Liechtenstein is another country that does not have a flag carrier. Liechtenstein is even smaller than Andorra, with almost 39,000 citizens. It does not have an airport, and travelers can arrive via St. Gallen-Altenrhein Airport in Switzerland or Friedrichshafen Airport in Germany. Flights to Liechtenstein are served by Switzerland’s national airline, SWISS.
Europe: Bordering Italy
There are two registered countries surrounded by Italian territory which don’t have a national airline. San Marino, with close to 34,000 citizens and the Vatican City with around 850 citizens, have both never had flag carriers. Instead, passengers can travel to the countries through Italian borders.
The closest regional airport to San Marino is Rimini Airport, and from there, it is possible to drive across the border. Rome Fiumicino Airport is the nearest airport to the Vatican, and it is possible to walk across the border into the mini nation.
For both of these countries, access is simple. There will unlikely ever be a national airline for either San Marino or the Vatican. They don’t have airports, but also the accessibility is there without the need to fly.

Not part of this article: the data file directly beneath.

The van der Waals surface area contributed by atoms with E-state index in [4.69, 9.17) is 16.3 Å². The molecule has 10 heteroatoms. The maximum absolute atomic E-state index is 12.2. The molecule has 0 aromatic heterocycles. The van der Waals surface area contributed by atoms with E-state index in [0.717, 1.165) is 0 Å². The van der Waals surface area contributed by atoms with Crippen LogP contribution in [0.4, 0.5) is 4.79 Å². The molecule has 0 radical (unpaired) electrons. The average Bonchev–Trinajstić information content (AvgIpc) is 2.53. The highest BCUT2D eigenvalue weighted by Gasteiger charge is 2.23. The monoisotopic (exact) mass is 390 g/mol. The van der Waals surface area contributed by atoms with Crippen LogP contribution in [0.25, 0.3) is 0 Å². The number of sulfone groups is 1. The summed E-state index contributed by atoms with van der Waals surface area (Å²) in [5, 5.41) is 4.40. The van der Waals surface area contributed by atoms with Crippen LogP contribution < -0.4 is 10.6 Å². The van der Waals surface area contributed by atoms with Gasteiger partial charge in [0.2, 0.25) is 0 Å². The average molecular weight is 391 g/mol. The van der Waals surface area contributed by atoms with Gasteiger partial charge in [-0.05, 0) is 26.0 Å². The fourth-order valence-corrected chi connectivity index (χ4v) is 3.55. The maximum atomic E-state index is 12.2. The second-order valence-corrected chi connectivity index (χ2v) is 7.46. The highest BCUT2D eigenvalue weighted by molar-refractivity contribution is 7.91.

Countries in Africa
Two countries in Africa do not have flag carriers. That means that 96% of Africa does have a national airline. Liberia and Guinea-Bissau are the exceptions. That’s not to say they never had a flag carrier. Instead, both countries had an airline before the turn of the century.
Air Liberia was founded in 1974 and served routes within the West African country. However, it didn’t last long. In 1990, the airline ceased operations, and since then, there has been no carrier that has taken its place.
Likewise, Air Bissau was founded in 1960 with a hub and headquarters in Bissau. Its fleet included aircraft like the Fokker F27, an Antonov An-24, and a Cessna 206. However, 38 years after it started, the airline folded, and all services transferred to what is now known as Cabo Verde Airlines.
Countries without national airlines in the Caribbean